In 2019, Data.ai ranked it among the top 20 mobile gaming publishers across all categories.
Amanotes’ expertise in mobile music gaming could set Cadenverse apart in the music NFT space, which is tipped to be a new breakout application for blockchain tech.
“It’s hard for indie artists to tap into revenue-generating channels like Spotify or Apple Music,” Cadenverse CEO Vincent Hoang tells Tech in Asia. Prior to Cadenverse, Hoang was the head of games and simulation at Amanotes.
He says that an important benefit of baking royalty contracts onto the blockchain is that it does away with the need for intermediaries such as lawyers and royalty administrators, which reduces the cost of licensing.
“With blockchain, we’re going to connect the artist to music consumers directly,” Hoang adds.
Artists on Cadenverse can tokenize their songs as “game song NFTs,” which govern royalty payments each time the song is used in one of its games, or as “collectible song NFTs,” which can be bought and sold on its NFT marketplace.
Both types of tokens complement each other. Game song NFTs provide utility for the music tracks and additional exposure for the indie artists who otherwise might find it difficult to be discovered by listeners. Meanwhile, collectible song NFTs are a way for Cadenverse users to support early-stage artists that they have chanced upon in the games.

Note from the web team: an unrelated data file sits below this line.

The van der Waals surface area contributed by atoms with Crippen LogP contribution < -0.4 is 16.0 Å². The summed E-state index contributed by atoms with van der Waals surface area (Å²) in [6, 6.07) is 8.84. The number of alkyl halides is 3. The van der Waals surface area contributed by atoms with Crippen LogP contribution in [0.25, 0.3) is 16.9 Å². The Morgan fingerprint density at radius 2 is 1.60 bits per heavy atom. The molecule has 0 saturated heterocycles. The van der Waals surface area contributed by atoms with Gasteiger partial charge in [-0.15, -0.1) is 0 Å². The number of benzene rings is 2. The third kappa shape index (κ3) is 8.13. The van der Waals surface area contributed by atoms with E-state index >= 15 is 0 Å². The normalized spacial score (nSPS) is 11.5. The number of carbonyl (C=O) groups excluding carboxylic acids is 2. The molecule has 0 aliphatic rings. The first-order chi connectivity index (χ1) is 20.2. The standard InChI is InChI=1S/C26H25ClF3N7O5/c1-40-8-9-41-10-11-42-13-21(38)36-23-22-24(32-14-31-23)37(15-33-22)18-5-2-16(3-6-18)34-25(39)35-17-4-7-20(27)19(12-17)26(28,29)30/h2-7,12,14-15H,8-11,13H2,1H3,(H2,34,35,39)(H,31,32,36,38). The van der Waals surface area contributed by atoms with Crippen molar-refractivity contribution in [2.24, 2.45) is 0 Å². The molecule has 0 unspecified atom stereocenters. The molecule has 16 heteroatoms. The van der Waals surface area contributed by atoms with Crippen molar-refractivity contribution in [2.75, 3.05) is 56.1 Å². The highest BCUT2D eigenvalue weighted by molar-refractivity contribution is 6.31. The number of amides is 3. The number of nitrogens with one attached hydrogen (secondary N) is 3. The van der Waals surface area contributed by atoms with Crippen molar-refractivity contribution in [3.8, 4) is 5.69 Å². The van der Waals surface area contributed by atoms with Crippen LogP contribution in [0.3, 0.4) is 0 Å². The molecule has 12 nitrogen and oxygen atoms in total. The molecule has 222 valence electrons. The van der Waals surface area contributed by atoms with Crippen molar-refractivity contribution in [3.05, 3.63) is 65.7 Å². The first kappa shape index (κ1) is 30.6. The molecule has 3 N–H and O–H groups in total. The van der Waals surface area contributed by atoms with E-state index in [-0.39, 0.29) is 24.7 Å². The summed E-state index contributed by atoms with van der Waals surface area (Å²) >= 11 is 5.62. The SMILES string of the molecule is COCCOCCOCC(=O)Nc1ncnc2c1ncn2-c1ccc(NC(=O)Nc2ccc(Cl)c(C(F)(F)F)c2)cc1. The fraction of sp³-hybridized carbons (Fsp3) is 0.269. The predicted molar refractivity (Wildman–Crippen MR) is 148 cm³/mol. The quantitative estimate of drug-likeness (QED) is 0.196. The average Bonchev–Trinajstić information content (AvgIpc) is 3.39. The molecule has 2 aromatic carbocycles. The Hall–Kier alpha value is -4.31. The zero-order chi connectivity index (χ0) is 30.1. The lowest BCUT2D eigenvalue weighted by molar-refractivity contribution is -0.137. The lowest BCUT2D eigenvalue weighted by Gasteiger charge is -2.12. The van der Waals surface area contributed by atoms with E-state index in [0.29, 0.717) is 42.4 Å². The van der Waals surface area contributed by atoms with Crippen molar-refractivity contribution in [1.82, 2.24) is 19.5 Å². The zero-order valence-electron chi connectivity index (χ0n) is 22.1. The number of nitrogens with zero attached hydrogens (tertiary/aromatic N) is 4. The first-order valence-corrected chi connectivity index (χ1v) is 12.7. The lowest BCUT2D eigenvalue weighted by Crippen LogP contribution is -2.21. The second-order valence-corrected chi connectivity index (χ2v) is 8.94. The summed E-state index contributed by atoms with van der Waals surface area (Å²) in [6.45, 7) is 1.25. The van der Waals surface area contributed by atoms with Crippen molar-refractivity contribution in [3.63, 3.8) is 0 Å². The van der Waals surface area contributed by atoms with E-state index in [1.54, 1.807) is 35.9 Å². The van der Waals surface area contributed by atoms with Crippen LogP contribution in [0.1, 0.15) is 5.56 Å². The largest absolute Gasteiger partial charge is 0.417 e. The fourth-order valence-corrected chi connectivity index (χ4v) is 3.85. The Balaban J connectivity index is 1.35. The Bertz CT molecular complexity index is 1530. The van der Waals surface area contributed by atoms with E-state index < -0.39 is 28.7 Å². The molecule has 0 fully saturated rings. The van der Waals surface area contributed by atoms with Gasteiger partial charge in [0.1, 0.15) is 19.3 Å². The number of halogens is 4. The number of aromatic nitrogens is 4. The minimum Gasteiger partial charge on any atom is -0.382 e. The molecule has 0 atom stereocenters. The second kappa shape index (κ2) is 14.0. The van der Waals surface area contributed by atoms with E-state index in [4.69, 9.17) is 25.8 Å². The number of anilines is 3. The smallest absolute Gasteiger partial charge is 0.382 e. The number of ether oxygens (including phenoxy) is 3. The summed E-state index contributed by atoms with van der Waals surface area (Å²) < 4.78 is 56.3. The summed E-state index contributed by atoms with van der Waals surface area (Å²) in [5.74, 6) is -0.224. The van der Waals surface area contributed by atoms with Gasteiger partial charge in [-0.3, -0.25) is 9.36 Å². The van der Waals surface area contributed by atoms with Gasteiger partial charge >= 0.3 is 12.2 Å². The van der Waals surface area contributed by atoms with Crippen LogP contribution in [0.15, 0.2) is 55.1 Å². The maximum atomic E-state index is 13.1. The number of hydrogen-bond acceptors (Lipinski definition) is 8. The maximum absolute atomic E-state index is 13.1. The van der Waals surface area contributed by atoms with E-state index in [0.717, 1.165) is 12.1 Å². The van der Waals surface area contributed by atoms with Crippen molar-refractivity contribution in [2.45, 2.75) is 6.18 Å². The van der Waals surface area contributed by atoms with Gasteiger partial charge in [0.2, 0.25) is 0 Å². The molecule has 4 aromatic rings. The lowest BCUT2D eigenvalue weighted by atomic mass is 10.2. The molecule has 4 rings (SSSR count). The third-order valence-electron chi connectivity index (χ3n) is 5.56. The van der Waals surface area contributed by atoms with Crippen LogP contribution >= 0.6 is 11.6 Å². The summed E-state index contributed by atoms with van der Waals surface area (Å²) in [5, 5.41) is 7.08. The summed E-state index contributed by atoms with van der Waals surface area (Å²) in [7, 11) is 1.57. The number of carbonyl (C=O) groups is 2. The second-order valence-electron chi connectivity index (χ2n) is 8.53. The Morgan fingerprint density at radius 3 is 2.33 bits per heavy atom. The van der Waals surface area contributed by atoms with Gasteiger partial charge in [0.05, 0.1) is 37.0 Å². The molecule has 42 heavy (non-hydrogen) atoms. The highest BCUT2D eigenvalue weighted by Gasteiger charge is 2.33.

As Cadenverse is built on Polygon, a layer 2 blockchain on Ethereum, gas fees are low.
Cadenverse has raised US$1 million to date and counts Kyber Network and Tomochain among its backers. It’s currently raising capital through private and strategic sales of its governance token, the Cadenverse token or CDV, which is set to be listed on decentralized exchanges in May.
The company’s first P2E game, Looper Band, is currently in its beta phase and available for download. Meanwhile, its marketplace for collectible song NFTs is slated to go live in the first quarter of next year, while the platform for game song NFTs will launch in Q2 2023.
The P2E advantage
Musicians like Gardin are hopping onto Web3 platforms to familiarize themselves with the NFT scene. But a bigger challenge is getting their existing fanbase to adopt crypto.
While hardcore fans may be incentivized to overcome the initial friction into the domain of NFTs because of the perks that come with it — such as access to front row concert seats, exclusive album art, and merchandise — a vast majority of listeners continue to use streaming services like Spotify due to their large catalog of songs from popular artists. Most users also prefer transacting in cash for concerts or merchandise.